New Horizons, the mission that will reveal Pluto’s true face

Travel into the unknown. Explore the limits of the Solar System. Those are some of the objectives of New Horizons, the new NASA mission that will take us to Pluto.

Science fiction has always helped us travel beyond the limits of our imagination. Thus we have been able to step on the Moon, explore space or travel to Mars without moving from the sofa. Pluto, however, has not been one of the scenarios of the books and movies that made us dream in our childhood and adolescence.

Only the writer Larry Niven dedicated his book The world of the ptavvs to the planet that ceased to be a planet in 2006. In that year, the International Astronomical Union decided to ‘downgrade’ the Pluto category, which would begin to be considered as a dwarf planet . The reasoning proposed by the UAI determined that there were eight planets that make up the Solar System, while Ceres, Pluto and Eris would be defined from that moment as dwarf planets.

Pluto, despite not having been part of conventional science fiction, was part of our memories. Who had not studied the Solar System with nine planets? A sort of nostalgia ignited the astronomical debate, recalling the discovery made by Clyde Tombaugh in 1930.


Fortunately, the fact that Pluto is no longer a planet has not been a barrier to our thirst for knowledge. NASA, through the New Horizons mission, aims to go further than we ever could. 2015 will be the year in which we will know Pluto’s true face.

The probe was launched from Cape Canaveral in 2006, with the aim of exploring “the worlds that are on the border of our Solar System.” On its long trip, the manned ship made a brief ‘stop’ in Jupiter, to do some research and take advantage of its gravitational assistance to propel itself. Interestingly, New Horizons was three to four times closer to Jupiter than the Cassini probe itself.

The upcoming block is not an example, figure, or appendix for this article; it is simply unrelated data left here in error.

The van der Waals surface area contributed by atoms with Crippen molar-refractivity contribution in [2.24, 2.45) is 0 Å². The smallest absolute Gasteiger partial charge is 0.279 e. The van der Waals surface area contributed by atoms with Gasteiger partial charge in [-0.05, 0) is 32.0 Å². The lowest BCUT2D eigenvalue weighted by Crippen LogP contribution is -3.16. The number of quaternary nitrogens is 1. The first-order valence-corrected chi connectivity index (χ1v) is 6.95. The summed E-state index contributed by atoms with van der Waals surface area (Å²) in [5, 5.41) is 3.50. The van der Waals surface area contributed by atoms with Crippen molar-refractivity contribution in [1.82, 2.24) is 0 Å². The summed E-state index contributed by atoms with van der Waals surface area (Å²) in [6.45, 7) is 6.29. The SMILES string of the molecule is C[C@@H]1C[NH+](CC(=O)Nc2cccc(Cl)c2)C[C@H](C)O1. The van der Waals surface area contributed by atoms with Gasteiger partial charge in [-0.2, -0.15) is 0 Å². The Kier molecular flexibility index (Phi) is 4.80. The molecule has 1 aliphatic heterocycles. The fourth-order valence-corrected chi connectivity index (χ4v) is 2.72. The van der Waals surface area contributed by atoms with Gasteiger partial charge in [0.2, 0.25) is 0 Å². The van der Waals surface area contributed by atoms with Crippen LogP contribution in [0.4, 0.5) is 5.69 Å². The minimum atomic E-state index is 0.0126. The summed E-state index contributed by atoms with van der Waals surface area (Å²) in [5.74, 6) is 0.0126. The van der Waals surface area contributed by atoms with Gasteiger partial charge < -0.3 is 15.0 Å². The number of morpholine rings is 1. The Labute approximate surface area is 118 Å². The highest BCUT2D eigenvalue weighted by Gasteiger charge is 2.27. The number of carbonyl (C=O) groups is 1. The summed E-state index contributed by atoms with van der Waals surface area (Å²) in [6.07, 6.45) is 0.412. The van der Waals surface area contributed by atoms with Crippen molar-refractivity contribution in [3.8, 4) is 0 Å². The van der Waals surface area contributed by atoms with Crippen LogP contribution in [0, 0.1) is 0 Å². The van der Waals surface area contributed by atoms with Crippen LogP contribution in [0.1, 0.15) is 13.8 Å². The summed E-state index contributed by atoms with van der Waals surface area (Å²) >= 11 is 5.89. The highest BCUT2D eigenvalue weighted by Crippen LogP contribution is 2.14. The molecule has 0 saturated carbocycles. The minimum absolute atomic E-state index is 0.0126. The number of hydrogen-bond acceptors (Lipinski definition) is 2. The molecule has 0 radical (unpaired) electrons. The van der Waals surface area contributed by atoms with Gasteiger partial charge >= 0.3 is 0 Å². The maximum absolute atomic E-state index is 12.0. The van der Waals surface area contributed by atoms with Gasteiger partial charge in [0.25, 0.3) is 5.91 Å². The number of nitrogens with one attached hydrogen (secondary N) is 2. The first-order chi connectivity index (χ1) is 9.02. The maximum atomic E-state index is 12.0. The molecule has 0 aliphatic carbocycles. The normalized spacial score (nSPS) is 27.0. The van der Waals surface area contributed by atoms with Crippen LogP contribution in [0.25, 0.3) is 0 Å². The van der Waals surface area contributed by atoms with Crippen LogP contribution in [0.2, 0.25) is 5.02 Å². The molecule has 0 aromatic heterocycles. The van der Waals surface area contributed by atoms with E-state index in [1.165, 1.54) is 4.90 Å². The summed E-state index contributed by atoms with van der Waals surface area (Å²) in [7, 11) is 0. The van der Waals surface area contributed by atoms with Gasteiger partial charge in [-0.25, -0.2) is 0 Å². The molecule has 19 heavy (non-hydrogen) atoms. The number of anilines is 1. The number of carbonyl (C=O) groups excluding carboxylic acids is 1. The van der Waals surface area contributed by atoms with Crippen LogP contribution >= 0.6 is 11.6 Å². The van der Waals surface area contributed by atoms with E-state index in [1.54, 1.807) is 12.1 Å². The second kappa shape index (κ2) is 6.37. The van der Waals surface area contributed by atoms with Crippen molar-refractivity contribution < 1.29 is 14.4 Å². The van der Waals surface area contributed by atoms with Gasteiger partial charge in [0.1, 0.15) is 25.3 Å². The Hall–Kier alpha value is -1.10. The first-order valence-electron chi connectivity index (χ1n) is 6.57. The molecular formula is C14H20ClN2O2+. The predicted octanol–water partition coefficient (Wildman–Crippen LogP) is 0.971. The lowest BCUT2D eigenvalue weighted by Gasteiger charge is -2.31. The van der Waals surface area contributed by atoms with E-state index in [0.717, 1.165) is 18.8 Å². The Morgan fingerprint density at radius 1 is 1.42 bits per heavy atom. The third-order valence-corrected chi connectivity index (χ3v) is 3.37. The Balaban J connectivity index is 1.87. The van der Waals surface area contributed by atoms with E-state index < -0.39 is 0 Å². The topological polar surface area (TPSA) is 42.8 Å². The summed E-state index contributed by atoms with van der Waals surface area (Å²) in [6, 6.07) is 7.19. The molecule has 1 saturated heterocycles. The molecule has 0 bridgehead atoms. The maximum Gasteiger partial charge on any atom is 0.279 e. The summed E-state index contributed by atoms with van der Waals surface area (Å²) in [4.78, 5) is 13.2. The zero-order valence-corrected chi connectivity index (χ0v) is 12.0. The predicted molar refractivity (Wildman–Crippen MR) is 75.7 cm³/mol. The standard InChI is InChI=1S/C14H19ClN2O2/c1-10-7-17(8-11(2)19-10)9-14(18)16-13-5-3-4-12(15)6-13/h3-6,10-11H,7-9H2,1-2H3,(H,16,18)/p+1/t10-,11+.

When it reaches Pluto, contrary to expectations, the ship nave will pass by ’. In other words, on your trip New Horizons will not stop to orbit the dwarf planet, as do other probes such as Maven around Mars. Why? The first reason is purely technical: to reach Pluto in just ten years, the speed reached by New Horizons is very high, and if it stopped to orbit, it would need more fuel by decreasing its speed by 90%.


The second reason is scientific. New Horizons will not only allow us to know Pluto’s less known face, but will also help characterize a part of the Kuiper belt. That is, its objectives are really ambitious, because the purpose of this mission is none other than to describe the geology and morphology of Pluto and its satellites, to determine the surface composition of these objects and their atmospheres.

In its trajectory, we can also enter the landscape that surrounds the dwarf planet. 2015 will undoubtedly be a great year for astronomy. As was the past, with the historic landing on a comet. Now the time to travel to the unknown opens, and to know the limits of our little great world. Pluto awaits us.

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